A test aircraft for the US crew manned spacecraft "Crew Dragon" returned from the International Space Station (ISS) off the coast of Florida with two astronauts on the morning of 3rd Japan time (2nd afternoon eastern time). The two are safe. For the first time in nine years since the abolition of the space shuttle in 2011, the United States has resumed manned ship round trips and has ended its dependence on Russia. The National Aeronautics and Space Administration (NASA) says that next month, four people including Japanese astronaut Soichi Noguchi (55) will board the first fully operational aircraft.

The test aircraft left the ISS at an altitude of about 400 km at 8:35 am on the 2nd. Gradually descend and enter the atmosphere. I opened the parachute and landed on the Gulf of Mexico off Pensacola, Florida, USA at 3:48 am on the 3rd. After the aircraft was lifted to the recovery vessel, US astronauts Robert Benken (50) and Douglas Hurley (53) safely disembarked. This is the first time a US manned ship has returned to and from a space station. It was the first time in 45 years that a manned ship in the United States returned after landing, after conducting a joint experiment with the former Soviet Union using the Apollo spacecraft in 1975.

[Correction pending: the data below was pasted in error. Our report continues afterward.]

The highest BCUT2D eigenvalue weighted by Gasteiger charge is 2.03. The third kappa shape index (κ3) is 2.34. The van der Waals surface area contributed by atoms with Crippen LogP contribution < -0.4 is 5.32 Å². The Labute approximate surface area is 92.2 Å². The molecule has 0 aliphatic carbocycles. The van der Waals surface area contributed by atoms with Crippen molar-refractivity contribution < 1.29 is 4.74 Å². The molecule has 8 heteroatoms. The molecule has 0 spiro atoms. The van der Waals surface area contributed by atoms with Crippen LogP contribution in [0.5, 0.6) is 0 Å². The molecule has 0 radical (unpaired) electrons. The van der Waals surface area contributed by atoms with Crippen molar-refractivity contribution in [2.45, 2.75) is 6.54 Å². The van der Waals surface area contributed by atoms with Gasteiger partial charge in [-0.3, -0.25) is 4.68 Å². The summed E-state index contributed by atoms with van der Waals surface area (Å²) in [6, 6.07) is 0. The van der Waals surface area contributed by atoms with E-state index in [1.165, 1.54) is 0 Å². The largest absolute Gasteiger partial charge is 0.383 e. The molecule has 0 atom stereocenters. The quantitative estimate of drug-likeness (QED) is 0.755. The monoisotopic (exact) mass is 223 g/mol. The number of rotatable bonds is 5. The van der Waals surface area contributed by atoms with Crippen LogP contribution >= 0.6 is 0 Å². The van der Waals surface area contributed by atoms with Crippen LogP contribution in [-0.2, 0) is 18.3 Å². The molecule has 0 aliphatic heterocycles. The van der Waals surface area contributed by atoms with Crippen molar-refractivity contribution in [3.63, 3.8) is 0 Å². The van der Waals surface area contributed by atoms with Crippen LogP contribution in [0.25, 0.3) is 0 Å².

After the abolition of the shuttle, the United States has put astronauts on the Russian spacecraft "Soyuz" in the form of paying a fare. Crew Dragon was developed by the space development company "Space X," which contracted with NASA, based on the unmanned supply tank "Dragon". NASA Secretary Jim Breidenstein blessed, "Welcome back. I want to celebrate the NASA and Space X teams who have done an incredible job. We worked together to do what was once impossible." ..

The test machine was launched on May 31, and arrived at the ISS on the same day. The two were engaged in physical experiments and extravehicular activities for 62 days.

After verifying this flight result, NASA and Space X will launch the first full-scale operation in late September. Following the return of the test aircraft, Mr. Noguchi, who will board the first aircraft, met with three Americans on board. “I'm very honored. I have experience in boarding shuttles and Soyuz, but Space X is a rookie (learner) who has learned a lot. It is a great activity to show diversity with colleagues who have different perspectives and experiences. It will be," he said.

The Japan Aerospace Exploration Agency (JAXA) announced on July 28 that Akihiko Hoshide (51), following Noguchi, will fly with the second fully operational crew dragon around spring next year. Mr. Hoshide's third flight, serving as the second Japanese ISS captain.